Time: Th 11-12:20
Course Code: 87639
Faculty Mentors: Jane Newman and Andrea Marculescu
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History of Fandom
I’m Samantha Engler and I am a senior and a History major. I mostly study the culture and social movements of the modern U.S.. Outside of class, I am a member of the Anteater Historical Association and a mentor in the Humanities Peer Mentor Program.
I have a confession. I am obsessed with TV. I am a full-time student and I also work full time but I somehow find a way to watch 15 different shows every week. When I’m not watching TV I’m probably in the kitchen or hanging out with my dogs.
This Spring I will be teaching a UTeach course on “The History of Fandom”. I chose this topic in order to combine my love for television with History. In this class we will look at the history of fans of everything from Star Trek to The Beatles to football.
As long as there has been media, there have been fans. The concept of “fans”, however, has evolved drastically. This class seeks to explore how fan culture and the perception thereof has changed over time. Through discussion, observation and immersion we will historicize prominent “fandoms” and analyze the presence of fans in modern society. We will take an interdisciplinary approach to the concept of fans, employing the tools of history, culture, psychology, media and art.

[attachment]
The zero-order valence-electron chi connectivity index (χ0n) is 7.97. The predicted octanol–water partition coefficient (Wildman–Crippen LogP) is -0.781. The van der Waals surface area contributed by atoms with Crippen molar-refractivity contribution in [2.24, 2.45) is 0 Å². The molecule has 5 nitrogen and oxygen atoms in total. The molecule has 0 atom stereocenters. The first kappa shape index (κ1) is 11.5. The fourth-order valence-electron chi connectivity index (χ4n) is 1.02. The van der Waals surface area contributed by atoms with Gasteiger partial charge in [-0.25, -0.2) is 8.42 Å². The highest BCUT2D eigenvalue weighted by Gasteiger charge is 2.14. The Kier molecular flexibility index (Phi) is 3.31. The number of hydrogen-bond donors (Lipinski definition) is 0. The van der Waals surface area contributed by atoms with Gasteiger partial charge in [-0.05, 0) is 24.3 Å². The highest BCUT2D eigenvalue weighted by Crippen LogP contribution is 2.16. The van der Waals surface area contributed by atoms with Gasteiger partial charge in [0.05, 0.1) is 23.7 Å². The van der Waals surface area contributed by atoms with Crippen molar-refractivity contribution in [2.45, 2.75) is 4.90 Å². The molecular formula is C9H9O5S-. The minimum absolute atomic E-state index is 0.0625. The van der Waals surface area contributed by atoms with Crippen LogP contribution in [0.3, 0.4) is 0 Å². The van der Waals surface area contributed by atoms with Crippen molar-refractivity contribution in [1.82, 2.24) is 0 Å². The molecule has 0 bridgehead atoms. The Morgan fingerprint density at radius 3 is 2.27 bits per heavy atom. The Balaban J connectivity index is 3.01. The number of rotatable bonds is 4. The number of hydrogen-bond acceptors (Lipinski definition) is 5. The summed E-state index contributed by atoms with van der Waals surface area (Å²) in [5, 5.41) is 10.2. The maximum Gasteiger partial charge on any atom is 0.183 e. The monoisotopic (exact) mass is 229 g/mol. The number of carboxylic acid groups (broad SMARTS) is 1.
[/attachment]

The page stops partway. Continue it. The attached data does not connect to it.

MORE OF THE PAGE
After establishing a history of groups such as Trekkies, Deadheads, Beatlemaniacs, we will look at modern practices of fans within our society. How does gender influence how people engage with media? Why do we think of fans of cartoons so differently than fans of opera? Why do some sports fans go to the point of rioting? How do media companies make money off of the work of their fans? These questions and more will be explored in “The History of Fandom” .
Time: Th 11:00-12:20p
Course Code: 87634
Faculty Mentors: Allison Perlman
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On Truth and Lies